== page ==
Rural Health News

Rural Nerds: Take the Lead on Rural Health Care Needs

It's week 4 of our Letterman-style countdown of Top 10 Rural Research Reports from the Center for Rural Affairs. This #tbt Throwback Thursday post looks at the report that kicked off our health care reform advocacy.

Before writing a word, we traveled around our small towns and rural communities and listened to rural people. They told us their overall health and their health insurance, or lack of it, were big worries. Then we rolled up our sleeves and dug in. Here's what we found. 

Rural Nerds: Counting on Better Health

This week our Throwback Thursday - #tbt - Top 10 Rural Research Reports rundown focuses on our health care research.

We're nerdishly modest, but it's no exaggeration to say we were among the first rural organizations to focus on health care. You'll see why as our countdown continues with number 8.

Four Ways to Address Income Inequity on the Rural Great Plains

Data show that rates of income inequality are high in rural counties of the Great Plains region, and generally significantly higher than urban areas of the region, particularly compared to suburban areas of the major cities of the region. This handful of policy responses can begin to address income inequality and make an economic system that works better for low-income individuals and families.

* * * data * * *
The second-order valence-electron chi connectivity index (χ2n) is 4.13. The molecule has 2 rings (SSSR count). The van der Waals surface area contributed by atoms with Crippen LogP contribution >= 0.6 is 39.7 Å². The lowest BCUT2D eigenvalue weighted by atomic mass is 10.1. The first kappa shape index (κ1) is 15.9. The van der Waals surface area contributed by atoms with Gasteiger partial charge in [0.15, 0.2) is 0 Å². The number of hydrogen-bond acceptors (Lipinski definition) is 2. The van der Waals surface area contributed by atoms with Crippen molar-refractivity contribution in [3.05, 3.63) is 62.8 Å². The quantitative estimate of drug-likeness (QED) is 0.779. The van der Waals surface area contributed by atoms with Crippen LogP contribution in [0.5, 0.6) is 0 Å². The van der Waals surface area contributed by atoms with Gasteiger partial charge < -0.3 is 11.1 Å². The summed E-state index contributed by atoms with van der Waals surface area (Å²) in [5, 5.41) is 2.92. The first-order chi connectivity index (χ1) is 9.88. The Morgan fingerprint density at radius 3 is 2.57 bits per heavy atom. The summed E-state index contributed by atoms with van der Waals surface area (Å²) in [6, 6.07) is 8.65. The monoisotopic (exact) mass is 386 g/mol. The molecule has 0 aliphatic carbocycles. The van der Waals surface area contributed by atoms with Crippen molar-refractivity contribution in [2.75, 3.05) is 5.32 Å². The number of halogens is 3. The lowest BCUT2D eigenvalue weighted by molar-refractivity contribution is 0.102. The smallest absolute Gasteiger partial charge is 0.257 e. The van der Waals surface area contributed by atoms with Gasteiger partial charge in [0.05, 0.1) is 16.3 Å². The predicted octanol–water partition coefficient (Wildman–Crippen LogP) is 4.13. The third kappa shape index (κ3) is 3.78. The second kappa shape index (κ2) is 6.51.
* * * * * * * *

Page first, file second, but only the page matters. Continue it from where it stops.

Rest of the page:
Food Environment on the Rural Great Plains

Jon M Bailey looks at food access and security in rural and non-rural counties of the Great Plains. 

Food is a major component of health and healthy living. Consumption of healthy foods and a balanced diet will limit obesity, accompanying health issues, and premature death. But not all people have equal access to healthy foods or live in a healthy food environment.

Uninsured Rate Continues to Fall

A July 2015 report from Gallup confirms that the rate of those without health insurance in the US continues to fall to record low levels. The uninsured rate among this country's adults aged 18 and older was 11.4% in the second quarter of 2015, according to Gallup surveys. This is a reduction from 11.9% in the first quarter of 2015.

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